Promote financial inclusion by expanding financial literacy and by improving information flows needed to assess credit-worthiness.
Improve targeting of cash transfer programs to population groups that remain over-represented among the extreme and moderate poor.
Strengthen social insurance by expanding the coverage of measures to help households insure against risks and by expanding the revenue base to sustain the system’s expansion.
Mobilize resources through progressive taxation by strengthening personal income taxation, including by broadening the tax base, reviewing marginal tax rates, and eliminating the preferential treatment of capital income; by establishing effective property taxes; and by enhancing tax administration.
Level the playing field by boosting competition and by tackling nepotism and corruption.
Promote efficient urbanization by supporting efficient land use in cities and by strengthening urban governance to improve service delivery and urban infrastructure, including by improving coordination between different levels of government and different jurisdictions.

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Negros Occidental TESDA director wounded in ambush

BACOLOD CITY, Philippines — The director of the Technical Education and Skills Development Authority in Negros Occidental was seriously wounded by still unidentified gunmen who ambushed him in Talisay City early Thursday evening, December 7.

Julius Jamero, 45, was shot seven times and is being treated at the Riverside Medical Center in Bacolod City.

Police said Jamero was driving his vehicle after leaving his office when he was shot along Trangka Street in Barangay Zone 12 by the gunmen, who had been lying in wait for him.

The motive for the attack has yet to be determined.

Jamero, a native of Butuan City, had served as TESDA director of Aklan province before being assigned to Negros Occidental.

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PH claim of willingness to probe EJKs ‘false’ – HRW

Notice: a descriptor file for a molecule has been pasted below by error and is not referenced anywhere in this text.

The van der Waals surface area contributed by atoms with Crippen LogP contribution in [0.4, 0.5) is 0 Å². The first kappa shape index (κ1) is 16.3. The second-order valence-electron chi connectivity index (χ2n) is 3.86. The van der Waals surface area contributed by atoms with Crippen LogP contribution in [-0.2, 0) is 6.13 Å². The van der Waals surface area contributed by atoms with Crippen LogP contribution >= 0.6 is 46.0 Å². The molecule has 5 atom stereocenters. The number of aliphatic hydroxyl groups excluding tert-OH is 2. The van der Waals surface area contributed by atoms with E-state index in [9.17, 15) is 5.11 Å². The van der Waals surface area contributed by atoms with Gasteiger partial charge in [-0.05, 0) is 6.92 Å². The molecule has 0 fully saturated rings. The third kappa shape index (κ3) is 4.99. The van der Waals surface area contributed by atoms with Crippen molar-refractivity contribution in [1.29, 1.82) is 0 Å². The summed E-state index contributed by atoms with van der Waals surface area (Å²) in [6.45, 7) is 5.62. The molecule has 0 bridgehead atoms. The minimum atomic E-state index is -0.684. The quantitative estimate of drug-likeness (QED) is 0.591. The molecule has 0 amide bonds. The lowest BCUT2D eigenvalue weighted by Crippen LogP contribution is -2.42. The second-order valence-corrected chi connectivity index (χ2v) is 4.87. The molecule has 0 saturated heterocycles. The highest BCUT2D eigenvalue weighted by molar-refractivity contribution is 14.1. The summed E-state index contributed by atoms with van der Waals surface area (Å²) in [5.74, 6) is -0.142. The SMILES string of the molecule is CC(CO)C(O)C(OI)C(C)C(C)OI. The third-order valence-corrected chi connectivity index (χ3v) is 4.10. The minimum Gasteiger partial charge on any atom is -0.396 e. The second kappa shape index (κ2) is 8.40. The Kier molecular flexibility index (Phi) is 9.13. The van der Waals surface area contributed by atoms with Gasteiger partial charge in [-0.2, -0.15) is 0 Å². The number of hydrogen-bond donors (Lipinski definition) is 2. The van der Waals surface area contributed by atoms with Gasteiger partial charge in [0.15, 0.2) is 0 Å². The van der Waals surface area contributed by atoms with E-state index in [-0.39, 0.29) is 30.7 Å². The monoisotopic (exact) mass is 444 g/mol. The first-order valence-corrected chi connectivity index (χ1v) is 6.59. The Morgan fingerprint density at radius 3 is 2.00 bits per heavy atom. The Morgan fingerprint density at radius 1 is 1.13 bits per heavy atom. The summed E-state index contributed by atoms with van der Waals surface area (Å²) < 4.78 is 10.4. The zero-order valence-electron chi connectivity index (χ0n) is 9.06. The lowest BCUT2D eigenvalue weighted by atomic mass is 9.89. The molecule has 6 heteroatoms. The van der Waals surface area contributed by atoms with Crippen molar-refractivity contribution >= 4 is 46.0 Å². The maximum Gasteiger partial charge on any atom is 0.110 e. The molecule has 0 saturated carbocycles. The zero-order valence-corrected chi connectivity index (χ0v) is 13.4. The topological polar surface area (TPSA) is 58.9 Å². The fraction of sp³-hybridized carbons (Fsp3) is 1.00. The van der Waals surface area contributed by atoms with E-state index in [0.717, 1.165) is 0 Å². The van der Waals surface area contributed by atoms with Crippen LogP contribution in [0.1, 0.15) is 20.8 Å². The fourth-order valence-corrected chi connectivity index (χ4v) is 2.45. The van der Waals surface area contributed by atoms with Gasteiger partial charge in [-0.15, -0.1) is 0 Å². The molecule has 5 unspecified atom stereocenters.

Blood flows from the body of a man killed in a shootout with police in Manila. (Reuters file)
MANILA, Philippines — An international human rights watchdog dismissed as a “false claim” presidential spokesman Harry Roque’s assertion that the International Criminal Court should not investigate the deaths in President Rodrigo Duterte’s war on because the government is willing and able to prosecute those responsible.

Param-Preet Singh, associate director of Human Rights Watch’s International Justice Program, also reiterated the group’s call for an international investigation of the drug war deaths, led by the United Nations, to “help expose the extent of the abuses and possible targets of a criminal investigation, including possible crimes against humanity.”

Roque is attending the ICC’s annual diplomatic conference at the United Nations in New York where he was scheduled to speak and expected to underscore the principle of “complementarity,” which mandates that the international court can only exercise jurisdiction if the country’s courts are unwilling or unable to do so.

In April, Jude Sabio, lawyer of former policeman Edgar Matobato, who claims to have been a member of the “Davao Death Squad,” asked the ICC to probe Duterte for mass murder for the hundreds of deaths supposedly committed by the hit squad he allegedly created while mayor of Davao City as well as for the thousands of killings in the course of the war on drugs.

In October last year, ICC prosecutor Fatou Bensouda expressed concern about the killings and said her office was studying whether a preliminary examination could be opened.

Duterte, who has invariably dismissed criticism of his war on drugs, has threatened to pull out of both the ICC and the United Nations.

Singh acknowledged that “Roque is correct that under the ICC’s statute, the court may only step in only when national authorities are unable or unwilling to do so.”

However, she said “his assertion that the Philippine government has been willing and able to investigate those deaths has simply not been true.”

“The government has made no genuine efforts to seek accountability for drug war abuses,” the HRW official said. “There have been no successful prosecutions or convictions of police implicated in summary killings despite compelling evidence of such abuses.”

Since Duterte became president, some tallies of the deaths attributed to his war on drugs estimate more than 13,000 killed and counting, either in police operations or vigilante-style execution.

Not only has “Duterte has publicly vowed to pardon, reinstate, and promote officers convicted of extrajudicial killings,” Singh noted, he and his supporters “have systematically vilified, harassed, and sought to intimidate institutions and individuals — including UN officials — who have sought accountability for the killings.”

Recently, Duterte threatened to “slap” UN special rapporteur on extrajudicial, summary or arbitrary executions Agnes Callamard while Roque warned her not to visit the Philippines uninvited.